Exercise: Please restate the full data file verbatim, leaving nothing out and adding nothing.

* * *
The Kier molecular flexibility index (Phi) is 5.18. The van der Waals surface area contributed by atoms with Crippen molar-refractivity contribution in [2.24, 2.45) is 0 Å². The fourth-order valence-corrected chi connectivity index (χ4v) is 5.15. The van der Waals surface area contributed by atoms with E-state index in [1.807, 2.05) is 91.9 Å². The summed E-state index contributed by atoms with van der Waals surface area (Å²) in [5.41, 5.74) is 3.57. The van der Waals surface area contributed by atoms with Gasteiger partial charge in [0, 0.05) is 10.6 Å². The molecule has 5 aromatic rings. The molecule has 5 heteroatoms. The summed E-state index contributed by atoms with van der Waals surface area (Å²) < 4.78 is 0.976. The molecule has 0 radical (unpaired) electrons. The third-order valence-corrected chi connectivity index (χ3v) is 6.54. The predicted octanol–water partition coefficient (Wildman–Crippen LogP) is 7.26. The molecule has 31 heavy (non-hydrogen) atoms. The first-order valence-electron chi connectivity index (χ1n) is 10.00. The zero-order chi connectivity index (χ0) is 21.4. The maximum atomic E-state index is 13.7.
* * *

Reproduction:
The Kier molecular flexibility index (Phi) is 5.18. The van der Waals surface area contributed by atoms with Crippen molar-refractivity contribution in [2.24, 2.45) is 0 Å². The fourth-order valence-corrected chi connectivity index (χ4v) is 5.15. The van der Waals surface area contributed by atoms with E-state index in [1.807, 2.05) is 91.9 Å². The summed E-state index contributed by atoms with van der Waals surface area (Å²) in [5.41, 5.74) is 3.57. The van der Waals surface area contributed by atoms with Gasteiger partial charge in [0, 0.05) is 10.6 Å². The molecule has 5 aromatic rings. The molecule has 5 heteroatoms. The summed E-state index contributed by atoms with van der Waals surface area (Å²) < 4.78 is 0.976. The molecule has 0 radical (unpaired) electrons. The third-order valence-corrected chi connectivity index (χ3v) is 6.54. The predicted octanol–water partition coefficient (Wildman–Crippen LogP) is 7.26. The molecule has 31 heavy (non-hydrogen) atoms. The first-order valence-electron chi connectivity index (χ1n) is 10.00. The zero-order chi connectivity index (χ0) is 21.4. The maximum atomic E-state index is 13.7.